MorePhone: A Shape Changing Smartphone that Deforms Upon a Call
Whale 'R' U - Interactive Installation at the Madeira Whale Museum
This project features an interactive installation created for the Madeira Whale Museum located in Caniçal, Portugal. The exhibition conveys the message of clean ocean in the form of a cooperative video game. The game, built in the Unity Game Engine, allows three guests to act as an underwater litter cleaning team. Using a wheel, guests control a submarine to clean and explore the ocean floor. Litter is picked up using the two joysticks, which controls the left and right arms of the submarine. Sea creatures occasionally are caught in the litter, requiring guests to work together to remove the trash and free the animals. [PDF]
Whale 'R' U Promo Video
The Memory of a Tree
Interactive art has emerged as a distinctive genre in media art that relies on digital contents to express the artist’s message. Situated within this field, this work presents an approach to multimedia storytelling that allows audience members to control separate but overlapping parts of the story chapters. We believe that the system engages its audience with a high level of immersion due to its combination of digital computation and tangibility; the tangible system supports a stronger connection to the storytelling than traditional screen-based systems, helping to bridge the gap between the physical world and cyberspace within the field of multimedia storytelling. Consequently, it offers significant potential to share storytelling among a group based its immersive environment and support for embodied interaction paradigms.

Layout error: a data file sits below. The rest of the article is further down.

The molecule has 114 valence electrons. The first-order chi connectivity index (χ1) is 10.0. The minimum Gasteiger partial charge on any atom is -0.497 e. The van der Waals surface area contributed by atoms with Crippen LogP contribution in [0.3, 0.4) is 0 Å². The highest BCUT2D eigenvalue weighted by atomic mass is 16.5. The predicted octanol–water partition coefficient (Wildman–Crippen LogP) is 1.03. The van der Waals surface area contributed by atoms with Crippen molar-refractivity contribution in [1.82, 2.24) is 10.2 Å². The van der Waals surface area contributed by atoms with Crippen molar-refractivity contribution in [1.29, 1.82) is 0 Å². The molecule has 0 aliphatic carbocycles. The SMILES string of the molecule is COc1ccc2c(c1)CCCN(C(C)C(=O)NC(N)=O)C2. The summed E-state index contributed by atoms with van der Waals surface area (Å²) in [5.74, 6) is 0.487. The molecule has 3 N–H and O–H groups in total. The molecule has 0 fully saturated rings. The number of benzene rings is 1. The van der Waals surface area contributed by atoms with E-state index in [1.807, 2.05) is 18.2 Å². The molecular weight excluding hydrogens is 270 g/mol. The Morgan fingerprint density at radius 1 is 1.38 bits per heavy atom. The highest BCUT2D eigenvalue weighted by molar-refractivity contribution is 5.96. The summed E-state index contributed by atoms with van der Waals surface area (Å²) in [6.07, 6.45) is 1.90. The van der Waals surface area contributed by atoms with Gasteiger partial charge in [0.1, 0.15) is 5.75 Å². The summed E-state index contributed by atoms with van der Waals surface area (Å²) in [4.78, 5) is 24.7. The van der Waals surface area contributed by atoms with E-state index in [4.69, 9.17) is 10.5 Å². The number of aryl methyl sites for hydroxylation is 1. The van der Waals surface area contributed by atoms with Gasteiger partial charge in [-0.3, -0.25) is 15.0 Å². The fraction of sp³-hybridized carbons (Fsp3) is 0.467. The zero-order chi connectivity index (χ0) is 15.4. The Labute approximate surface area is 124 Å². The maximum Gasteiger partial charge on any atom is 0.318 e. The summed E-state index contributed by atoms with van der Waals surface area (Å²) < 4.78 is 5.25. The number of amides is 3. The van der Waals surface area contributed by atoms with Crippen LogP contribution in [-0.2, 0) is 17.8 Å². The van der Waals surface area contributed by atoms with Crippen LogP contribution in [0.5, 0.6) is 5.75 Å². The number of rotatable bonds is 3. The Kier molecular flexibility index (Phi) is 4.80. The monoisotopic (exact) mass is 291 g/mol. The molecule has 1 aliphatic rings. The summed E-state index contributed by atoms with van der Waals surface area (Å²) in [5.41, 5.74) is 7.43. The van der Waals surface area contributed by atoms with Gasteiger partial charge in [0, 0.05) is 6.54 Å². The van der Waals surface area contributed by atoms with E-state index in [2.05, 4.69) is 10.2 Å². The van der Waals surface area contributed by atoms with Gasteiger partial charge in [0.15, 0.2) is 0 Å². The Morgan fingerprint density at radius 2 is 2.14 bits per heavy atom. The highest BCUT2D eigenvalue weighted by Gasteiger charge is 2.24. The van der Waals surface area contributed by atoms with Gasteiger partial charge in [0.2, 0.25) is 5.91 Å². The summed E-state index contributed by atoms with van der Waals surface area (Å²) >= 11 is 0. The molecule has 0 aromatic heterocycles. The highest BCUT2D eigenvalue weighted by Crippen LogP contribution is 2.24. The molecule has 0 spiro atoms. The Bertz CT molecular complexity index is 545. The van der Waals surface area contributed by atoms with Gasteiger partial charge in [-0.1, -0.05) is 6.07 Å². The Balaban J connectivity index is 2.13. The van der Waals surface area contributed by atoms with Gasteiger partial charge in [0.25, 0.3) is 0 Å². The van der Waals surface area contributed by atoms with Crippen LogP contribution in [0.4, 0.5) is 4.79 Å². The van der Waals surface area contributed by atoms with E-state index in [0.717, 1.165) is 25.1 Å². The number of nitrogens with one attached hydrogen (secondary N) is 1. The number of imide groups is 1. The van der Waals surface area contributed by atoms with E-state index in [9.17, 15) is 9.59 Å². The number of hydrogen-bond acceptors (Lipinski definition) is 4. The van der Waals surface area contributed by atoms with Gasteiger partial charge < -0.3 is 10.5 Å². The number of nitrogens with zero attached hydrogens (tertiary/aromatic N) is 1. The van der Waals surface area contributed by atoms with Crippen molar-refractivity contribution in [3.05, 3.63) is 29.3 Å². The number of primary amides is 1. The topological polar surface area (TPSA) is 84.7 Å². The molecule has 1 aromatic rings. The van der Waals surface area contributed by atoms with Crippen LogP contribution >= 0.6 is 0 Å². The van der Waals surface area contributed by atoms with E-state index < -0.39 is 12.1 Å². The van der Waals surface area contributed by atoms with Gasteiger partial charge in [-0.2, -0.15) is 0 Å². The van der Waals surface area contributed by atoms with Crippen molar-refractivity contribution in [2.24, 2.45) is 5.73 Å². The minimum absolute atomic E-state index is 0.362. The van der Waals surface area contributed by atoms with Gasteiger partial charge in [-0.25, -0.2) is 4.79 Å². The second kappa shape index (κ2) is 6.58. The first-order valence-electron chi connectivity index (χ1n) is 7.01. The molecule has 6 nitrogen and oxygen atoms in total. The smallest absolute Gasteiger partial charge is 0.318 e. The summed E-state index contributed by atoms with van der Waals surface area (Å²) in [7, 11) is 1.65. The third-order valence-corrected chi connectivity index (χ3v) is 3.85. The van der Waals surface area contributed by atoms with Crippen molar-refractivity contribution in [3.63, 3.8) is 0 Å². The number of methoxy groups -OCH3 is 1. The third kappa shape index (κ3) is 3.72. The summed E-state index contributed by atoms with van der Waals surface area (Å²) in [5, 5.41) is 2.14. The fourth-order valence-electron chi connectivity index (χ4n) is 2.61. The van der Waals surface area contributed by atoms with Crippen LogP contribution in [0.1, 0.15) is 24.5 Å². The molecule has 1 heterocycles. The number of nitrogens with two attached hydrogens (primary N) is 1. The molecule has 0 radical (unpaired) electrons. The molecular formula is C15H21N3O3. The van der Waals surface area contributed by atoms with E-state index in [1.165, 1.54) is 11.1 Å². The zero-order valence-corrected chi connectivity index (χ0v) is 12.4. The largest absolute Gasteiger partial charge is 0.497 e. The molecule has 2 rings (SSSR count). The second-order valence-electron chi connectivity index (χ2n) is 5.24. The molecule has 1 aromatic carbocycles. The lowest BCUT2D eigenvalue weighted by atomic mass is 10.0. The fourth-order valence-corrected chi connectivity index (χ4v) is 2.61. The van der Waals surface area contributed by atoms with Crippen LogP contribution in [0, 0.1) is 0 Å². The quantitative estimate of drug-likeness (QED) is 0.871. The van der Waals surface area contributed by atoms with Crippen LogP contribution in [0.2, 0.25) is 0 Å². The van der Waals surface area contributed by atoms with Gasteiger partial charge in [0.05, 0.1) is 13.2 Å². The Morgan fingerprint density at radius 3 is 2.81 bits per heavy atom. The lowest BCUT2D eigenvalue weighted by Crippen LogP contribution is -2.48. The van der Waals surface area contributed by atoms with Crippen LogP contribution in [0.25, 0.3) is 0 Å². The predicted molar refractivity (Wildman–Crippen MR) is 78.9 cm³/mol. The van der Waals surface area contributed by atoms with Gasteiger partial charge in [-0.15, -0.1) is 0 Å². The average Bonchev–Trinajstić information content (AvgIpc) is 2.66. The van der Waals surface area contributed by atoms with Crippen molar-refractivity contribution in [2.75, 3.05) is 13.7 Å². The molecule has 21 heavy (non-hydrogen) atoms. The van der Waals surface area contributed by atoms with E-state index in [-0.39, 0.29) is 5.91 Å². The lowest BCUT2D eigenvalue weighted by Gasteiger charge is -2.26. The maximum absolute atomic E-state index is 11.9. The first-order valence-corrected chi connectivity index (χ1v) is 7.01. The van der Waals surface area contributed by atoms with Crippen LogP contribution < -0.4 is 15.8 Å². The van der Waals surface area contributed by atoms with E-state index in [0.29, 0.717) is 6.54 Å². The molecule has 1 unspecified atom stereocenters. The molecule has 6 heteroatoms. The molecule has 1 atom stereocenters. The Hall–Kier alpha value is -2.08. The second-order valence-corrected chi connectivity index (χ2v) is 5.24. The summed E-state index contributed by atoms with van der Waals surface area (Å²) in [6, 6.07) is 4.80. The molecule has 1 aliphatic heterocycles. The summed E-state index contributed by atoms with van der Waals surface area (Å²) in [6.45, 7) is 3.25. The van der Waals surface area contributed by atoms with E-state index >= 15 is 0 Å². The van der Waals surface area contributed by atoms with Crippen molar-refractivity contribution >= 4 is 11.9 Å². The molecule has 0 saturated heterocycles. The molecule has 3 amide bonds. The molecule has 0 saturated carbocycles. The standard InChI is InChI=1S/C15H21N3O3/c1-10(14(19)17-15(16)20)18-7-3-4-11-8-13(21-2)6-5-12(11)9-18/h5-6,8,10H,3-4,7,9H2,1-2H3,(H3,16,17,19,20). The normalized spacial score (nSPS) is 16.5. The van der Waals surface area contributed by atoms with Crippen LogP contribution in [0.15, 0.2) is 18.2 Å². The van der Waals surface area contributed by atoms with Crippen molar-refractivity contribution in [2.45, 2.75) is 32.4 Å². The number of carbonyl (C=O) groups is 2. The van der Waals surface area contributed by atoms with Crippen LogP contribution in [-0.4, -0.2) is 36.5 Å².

This work was done in collaboration with Hyunjoo Oh who kindly shares the inspiration for this installation as follows:
"Through the dead (or dying) branch, audience can see it's memory of lifetime. My grandmom who has Alzheimer's disease often said with awareness of herself that her life is over. Her memories are not connected. Sometimes, she became a middle school student and sometimes she said that she needs to go to the kindergarten to pick me up. She kept swimming in her memories that were not organized without noticing who I am or who she is. I grab her hands and listen her stories. For me, she exists here. People often say that old creatures also had their beautiful time before; they are still beautiful like that dead branch is also beautiful. So it seems too hard to define which part of life is more meaningful. Just, through this work, I want to say that all creatures blossom in the beauty of each moments involving the moment which recalls the past."
References Hyunjoo Oh and António Gomes. The memory of a tree: an interactive storytelling installation. TEI '12. [PDF]
Memory of a Tree
Immersive Yoga Studio
This installation features a unique space for a yoga practitioner to achieve a deeper level of realization. This studio can be used by a regular daily practitioner, and can also be utilized for learning the poses in a more accurate way and encourages longer holdings of the each poses. The interactive visuals not only keeps the interest constant throughout the practice, but also guides the practitioners to stay in the poses for a healthy duration.
Reference Monique Park, Mário Pinto, Monchu Chen and Antonio Gomes. Enhancing the Experience of Yoga Practice through an Immersive Interactive Studio. APCHI'12. [PDF]
Enhancing the Experience of Yoga Practice through an Immersive Interactive Studio